A Little Camera History

With the addition of my most recent camera system, I thought it might be interesting to list my camera gear. Obviously, this is not every last little accessory, just the main items.

Dating back to the “golden age of film”, I still have both a “pre-enjoyed” Canon A1 system and a Canon EOS 100 system. (For any youngsters who have just tuned in, Canon’s original autofocus film cameras bore the EOS name, long before they began producing digital cameras.) I also had a Canon Sure Shot Z115 compact film camera in those days. In fact, each of those cameras is still sitting in a cupboard not far from where I’m sitting writing right now! They’ve not had film put through them for many years now but, nevertheless, they’re there…

My first serious digital camera was the PowerShot G2 – a marvellous compact camera which at the time was referred to by many as a “pro-sumer” camera. In other words, it was a camera sold into the consumer market, but which had the quality and some of the features of professional gear of the time. The two key features that I recall were the ability to shoot RAW images and what Canon dubbed the “vari-angle” display. In other words, it had a “flippy out” display. I was pretty happy with this camera and got a lot of use out of it.

After a few years, prices had dropped somewhat so I upgraded to a full digital SLR – the EOS 350d. I also got a Canon IXUS 40 – a very compact camera which I carried everywhere with me in a small discrete case on my belt. I also got a Canon MVX250i camcorder at about the same time as the IXUS. Then I got a new PowerShot – the G9. I didn’t like it so much.

Once entrenched, photographers don’t tend to leave their adopted camp. This is often because accessories bought for one part of the system can be used with other parts. For example, I could still use the lenses I bought for my old EOS 350d if I upgraded the body to the current “equivalent” model, the EOS 450d. (Amazingly, I discovered that I was able to use the old infra-red remote release from my original EOS film camera with my digital EOS camera – some 15(?) years after it was first made!) Even if you don’t have an investment in equipment, your investment in learning how a product works can often be carried over to a newer model, due to the manufacturer using similar aspects of the design. ie buy a new camera from the same manufacturer and it’s likely to feel somewhat familiar straight away. Like buying a pair of comfy trainers. But buy from a different manufacturer and their “alien” way of doing things is akin to finding that your new trainers are too tight and dig into your heels – you’ve got to wear them for a while to break them in.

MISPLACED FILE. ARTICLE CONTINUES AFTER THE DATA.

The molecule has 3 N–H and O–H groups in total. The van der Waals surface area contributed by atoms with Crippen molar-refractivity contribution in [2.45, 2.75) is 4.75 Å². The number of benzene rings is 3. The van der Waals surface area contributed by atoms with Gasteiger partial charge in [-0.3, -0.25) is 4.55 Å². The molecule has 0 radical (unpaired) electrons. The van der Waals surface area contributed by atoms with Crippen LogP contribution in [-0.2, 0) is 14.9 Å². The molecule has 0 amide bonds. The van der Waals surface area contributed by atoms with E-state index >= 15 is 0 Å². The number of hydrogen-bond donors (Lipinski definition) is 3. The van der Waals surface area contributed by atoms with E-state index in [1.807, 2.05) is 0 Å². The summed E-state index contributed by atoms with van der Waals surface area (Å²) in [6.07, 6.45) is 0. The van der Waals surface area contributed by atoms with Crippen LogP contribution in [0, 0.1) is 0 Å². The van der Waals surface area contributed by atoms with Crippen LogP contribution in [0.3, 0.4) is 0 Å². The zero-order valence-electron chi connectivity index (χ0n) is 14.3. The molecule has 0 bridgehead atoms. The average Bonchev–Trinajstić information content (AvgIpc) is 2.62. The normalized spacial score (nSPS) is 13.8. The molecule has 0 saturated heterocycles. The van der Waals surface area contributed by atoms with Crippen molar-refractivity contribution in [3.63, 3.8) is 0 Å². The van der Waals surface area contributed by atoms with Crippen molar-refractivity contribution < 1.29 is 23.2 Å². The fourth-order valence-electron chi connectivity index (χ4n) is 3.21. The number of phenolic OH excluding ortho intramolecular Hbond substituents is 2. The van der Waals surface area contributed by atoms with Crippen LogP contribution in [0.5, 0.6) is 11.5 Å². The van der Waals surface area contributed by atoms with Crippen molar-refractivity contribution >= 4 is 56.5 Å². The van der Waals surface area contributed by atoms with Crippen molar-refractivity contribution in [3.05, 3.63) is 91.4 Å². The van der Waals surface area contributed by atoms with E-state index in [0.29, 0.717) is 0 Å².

Digital Cameras

Fuji FinePix F200EXR
(released: Feb 2009) Acquired July 2009
Panasonic Lumix DMC-G1
Acquired December 2008
Canon PowerShot G9
(released: September 2007) Acquired April 2008
Canon EOS 350d
(released: March 2005) Acquired May 2006
Canon IXUS 40
(released: October 2004) Acquired October 2004
Canon MVX250i
(released: April 2004) Acquired summer 2004
Canon PowerShot G2
(released: September 2001) Acquired November 2001
Agfa ePhoto 307
Introduced 1997(?) Acquired 1997 or 1998.

Film Cameras

Nikon Nuvis mini
(released 1996) Probably acquired 1996.
Canon Sure Shot Z115
(released: September 1993) Probably acquired 1995.
Canon EOS 100
(released: August 1991) Acquired around 1993.
Canon A1
(released: April 1978) Acquired in the late ’80s.
Minolta 7000 AF
(introduced 1985) Acquired 1985.
Minolta X-700
(introduced 1981) Acquired 1985.
I have a vague memory that I had this camera for no more than a week or two. I was working in the trade and was able to return it, trading up to then new Minolta 7000.
Minolta XG-M
(introduced 1981) Acquired in the early 1980’s.
Konica pop
(introduced 1982) Mine was red and I only finally got rid of it to a jumble sale in something like 2005, I think.

Phew! The details are a little fuzzy once you go back 20 years or so, but I’m pretty certain that I’ve got the right models and, at least roughly, the right dates.

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